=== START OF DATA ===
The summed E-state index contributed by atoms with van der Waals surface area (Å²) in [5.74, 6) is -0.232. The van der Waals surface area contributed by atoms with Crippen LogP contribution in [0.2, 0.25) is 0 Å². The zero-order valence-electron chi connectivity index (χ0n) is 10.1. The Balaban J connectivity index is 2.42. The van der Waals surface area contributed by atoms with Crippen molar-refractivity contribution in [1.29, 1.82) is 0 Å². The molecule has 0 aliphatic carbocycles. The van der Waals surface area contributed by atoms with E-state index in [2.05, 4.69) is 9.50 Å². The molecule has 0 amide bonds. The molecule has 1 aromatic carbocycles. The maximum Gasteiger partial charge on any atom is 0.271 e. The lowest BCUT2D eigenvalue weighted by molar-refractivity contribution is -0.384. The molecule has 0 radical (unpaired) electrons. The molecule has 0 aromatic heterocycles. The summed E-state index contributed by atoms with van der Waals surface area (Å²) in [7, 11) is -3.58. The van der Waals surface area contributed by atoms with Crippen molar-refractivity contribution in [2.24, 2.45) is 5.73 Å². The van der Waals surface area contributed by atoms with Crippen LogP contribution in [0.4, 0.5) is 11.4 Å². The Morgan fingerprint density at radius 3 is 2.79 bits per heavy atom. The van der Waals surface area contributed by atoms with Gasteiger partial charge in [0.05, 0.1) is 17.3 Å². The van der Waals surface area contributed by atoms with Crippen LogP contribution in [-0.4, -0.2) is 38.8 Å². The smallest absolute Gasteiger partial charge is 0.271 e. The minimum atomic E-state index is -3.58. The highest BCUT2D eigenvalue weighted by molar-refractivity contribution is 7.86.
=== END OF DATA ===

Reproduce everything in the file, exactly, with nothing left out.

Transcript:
The summed E-state index contributed by atoms with van der Waals surface area (Å²) in [5.74, 6) is -0.232. The van der Waals surface area contributed by atoms with Crippen LogP contribution in [0.2, 0.25) is 0 Å². The zero-order valence-electron chi connectivity index (χ0n) is 10.1. The Balaban J connectivity index is 2.42. The van der Waals surface area contributed by atoms with Crippen molar-refractivity contribution in [1.29, 1.82) is 0 Å². The molecule has 0 aliphatic carbocycles. The van der Waals surface area contributed by atoms with E-state index in [2.05, 4.69) is 9.50 Å². The molecule has 0 amide bonds. The molecule has 1 aromatic carbocycles. The maximum Gasteiger partial charge on any atom is 0.271 e. The lowest BCUT2D eigenvalue weighted by molar-refractivity contribution is -0.384. The molecule has 0 radical (unpaired) electrons. The molecule has 0 aromatic heterocycles. The summed E-state index contributed by atoms with van der Waals surface area (Å²) in [7, 11) is -3.58. The van der Waals surface area contributed by atoms with Crippen molar-refractivity contribution in [2.24, 2.45) is 5.73 Å². The van der Waals surface area contributed by atoms with Crippen LogP contribution in [0.4, 0.5) is 11.4 Å². The Morgan fingerprint density at radius 3 is 2.79 bits per heavy atom. The van der Waals surface area contributed by atoms with Gasteiger partial charge in [0.05, 0.1) is 17.3 Å². The van der Waals surface area contributed by atoms with Crippen LogP contribution in [-0.4, -0.2) is 38.8 Å². The smallest absolute Gasteiger partial charge is 0.271 e. The minimum atomic E-state index is -3.58. The highest BCUT2D eigenvalue weighted by molar-refractivity contribution is 7.86.